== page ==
Chalmers Conferences, 9th European Conference on Mathematical and Theoretical Biology

Spatio-temporal modelling of gene regulatory networks and intracellular signalling pathways
Mark AJ Chaplain

Last modified: 2014-06-09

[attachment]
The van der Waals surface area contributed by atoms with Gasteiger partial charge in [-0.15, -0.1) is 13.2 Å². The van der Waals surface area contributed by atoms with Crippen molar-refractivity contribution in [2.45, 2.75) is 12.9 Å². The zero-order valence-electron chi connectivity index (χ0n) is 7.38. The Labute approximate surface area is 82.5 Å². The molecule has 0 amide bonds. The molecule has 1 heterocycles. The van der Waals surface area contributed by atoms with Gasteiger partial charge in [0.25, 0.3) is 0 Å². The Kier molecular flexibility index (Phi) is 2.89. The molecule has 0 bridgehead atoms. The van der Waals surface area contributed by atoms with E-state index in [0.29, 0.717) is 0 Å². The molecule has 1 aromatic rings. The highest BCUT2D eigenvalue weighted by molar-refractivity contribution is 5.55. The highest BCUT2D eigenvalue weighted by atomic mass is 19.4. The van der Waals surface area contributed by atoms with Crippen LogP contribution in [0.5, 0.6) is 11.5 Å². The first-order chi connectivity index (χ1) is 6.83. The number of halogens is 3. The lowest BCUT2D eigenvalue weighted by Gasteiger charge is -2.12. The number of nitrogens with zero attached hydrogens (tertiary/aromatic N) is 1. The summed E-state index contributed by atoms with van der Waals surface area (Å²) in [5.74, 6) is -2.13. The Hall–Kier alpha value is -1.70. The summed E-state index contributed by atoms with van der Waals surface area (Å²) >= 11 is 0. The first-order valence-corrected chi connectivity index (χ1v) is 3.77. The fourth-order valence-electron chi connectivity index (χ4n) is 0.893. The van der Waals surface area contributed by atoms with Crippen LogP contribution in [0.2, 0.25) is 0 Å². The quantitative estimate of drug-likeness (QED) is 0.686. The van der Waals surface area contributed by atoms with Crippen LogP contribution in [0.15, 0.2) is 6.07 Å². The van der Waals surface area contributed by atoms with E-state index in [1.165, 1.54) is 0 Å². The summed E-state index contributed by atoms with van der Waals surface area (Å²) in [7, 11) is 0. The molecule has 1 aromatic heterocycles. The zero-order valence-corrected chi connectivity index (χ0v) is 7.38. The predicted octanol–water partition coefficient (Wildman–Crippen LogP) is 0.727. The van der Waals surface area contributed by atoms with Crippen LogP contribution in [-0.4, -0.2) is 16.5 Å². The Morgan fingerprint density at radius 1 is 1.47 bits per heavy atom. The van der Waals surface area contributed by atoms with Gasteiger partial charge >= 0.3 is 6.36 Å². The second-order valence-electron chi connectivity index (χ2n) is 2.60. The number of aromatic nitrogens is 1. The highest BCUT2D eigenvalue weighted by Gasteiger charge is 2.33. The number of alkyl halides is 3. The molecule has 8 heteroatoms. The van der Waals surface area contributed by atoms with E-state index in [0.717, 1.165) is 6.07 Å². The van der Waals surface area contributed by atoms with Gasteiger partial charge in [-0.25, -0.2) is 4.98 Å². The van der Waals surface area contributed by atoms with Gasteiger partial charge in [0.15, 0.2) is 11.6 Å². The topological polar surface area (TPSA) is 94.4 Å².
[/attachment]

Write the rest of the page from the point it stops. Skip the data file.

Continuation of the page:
Gene regulatory networks (GRNs) lie at the core of intracellular signal transduction and can be defined as a collection of DNA segments which interact with each other indirectly through their RNA and protein products. One of the key players in GRNs is a class of proteins called transcription factors. In response to a variety of biological signals, transcription factors modify the transcription rate of genes, allowing cells to produce the proteins they need at the appropriate times and in the appropriate quantities. It is now well established that GRNs contain a small set of recurring regulation patterns, which are commonly referred to as network motifs. The correct localisation of transcription factors is vitally important for the proper functioning of many intracellular signalling pathways. Experimental data have shown that many pathways exhibit oscillations in concentrations of the molecules involved, both temporally and spatially. Negative feedback loops are important components of these oscillations, providing fine regulation for the factors involved. Using partial differential equation models, new information can be gained about the precise spatio-temporal dynamics of mRNA and proteins, including transport across the nuclear membrane and active transport along microtubules. The ability to determine spatial localisation of proteins within a cell is likely to yield fresh insight into a range of cellular diseases such as diabetes and cancer.